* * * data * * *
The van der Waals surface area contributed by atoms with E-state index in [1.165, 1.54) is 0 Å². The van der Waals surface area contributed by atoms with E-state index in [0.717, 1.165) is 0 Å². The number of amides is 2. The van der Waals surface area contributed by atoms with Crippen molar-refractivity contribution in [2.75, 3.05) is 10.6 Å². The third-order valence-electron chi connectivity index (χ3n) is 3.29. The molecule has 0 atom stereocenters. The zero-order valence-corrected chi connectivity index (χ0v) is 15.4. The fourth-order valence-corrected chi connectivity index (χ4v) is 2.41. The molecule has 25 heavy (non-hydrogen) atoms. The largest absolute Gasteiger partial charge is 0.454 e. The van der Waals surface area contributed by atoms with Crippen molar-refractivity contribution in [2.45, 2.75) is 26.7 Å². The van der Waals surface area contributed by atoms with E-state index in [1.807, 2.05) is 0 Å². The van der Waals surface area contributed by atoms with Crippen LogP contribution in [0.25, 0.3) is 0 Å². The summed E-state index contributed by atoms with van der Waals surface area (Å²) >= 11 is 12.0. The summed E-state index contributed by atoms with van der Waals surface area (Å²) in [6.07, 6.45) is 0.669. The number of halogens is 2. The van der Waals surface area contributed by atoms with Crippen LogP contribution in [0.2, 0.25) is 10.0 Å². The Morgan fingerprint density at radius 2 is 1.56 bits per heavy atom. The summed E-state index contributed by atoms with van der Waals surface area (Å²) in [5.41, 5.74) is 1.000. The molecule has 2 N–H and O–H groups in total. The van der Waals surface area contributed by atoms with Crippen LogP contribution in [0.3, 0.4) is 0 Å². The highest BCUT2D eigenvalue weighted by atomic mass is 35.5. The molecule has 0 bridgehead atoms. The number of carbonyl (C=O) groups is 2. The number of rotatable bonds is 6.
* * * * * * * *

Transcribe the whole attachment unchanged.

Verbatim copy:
The van der Waals surface area contributed by atoms with E-state index in [1.165, 1.54) is 0 Å². The van der Waals surface area contributed by atoms with E-state index in [0.717, 1.165) is 0 Å². The number of amides is 2. The van der Waals surface area contributed by atoms with Crippen molar-refractivity contribution in [2.75, 3.05) is 10.6 Å². The third-order valence-electron chi connectivity index (χ3n) is 3.29. The molecule has 0 atom stereocenters. The zero-order valence-corrected chi connectivity index (χ0v) is 15.4. The fourth-order valence-corrected chi connectivity index (χ4v) is 2.41. The molecule has 25 heavy (non-hydrogen) atoms. The largest absolute Gasteiger partial charge is 0.454 e. The van der Waals surface area contributed by atoms with Crippen molar-refractivity contribution in [2.45, 2.75) is 26.7 Å². The van der Waals surface area contributed by atoms with E-state index in [1.807, 2.05) is 0 Å². The van der Waals surface area contributed by atoms with Crippen LogP contribution in [0.25, 0.3) is 0 Å². The summed E-state index contributed by atoms with van der Waals surface area (Å²) >= 11 is 12.0. The summed E-state index contributed by atoms with van der Waals surface area (Å²) in [6.07, 6.45) is 0.669. The number of halogens is 2. The van der Waals surface area contributed by atoms with Crippen LogP contribution in [0.2, 0.25) is 10.0 Å². The Morgan fingerprint density at radius 2 is 1.56 bits per heavy atom. The summed E-state index contributed by atoms with van der Waals surface area (Å²) in [5.41, 5.74) is 1.000. The molecule has 2 N–H and O–H groups in total. The van der Waals surface area contributed by atoms with Crippen LogP contribution in [0.3, 0.4) is 0 Å². The highest BCUT2D eigenvalue weighted by atomic mass is 35.5. The molecule has 0 bridgehead atoms. The number of carbonyl (C=O) groups is 2. The number of rotatable bonds is 6.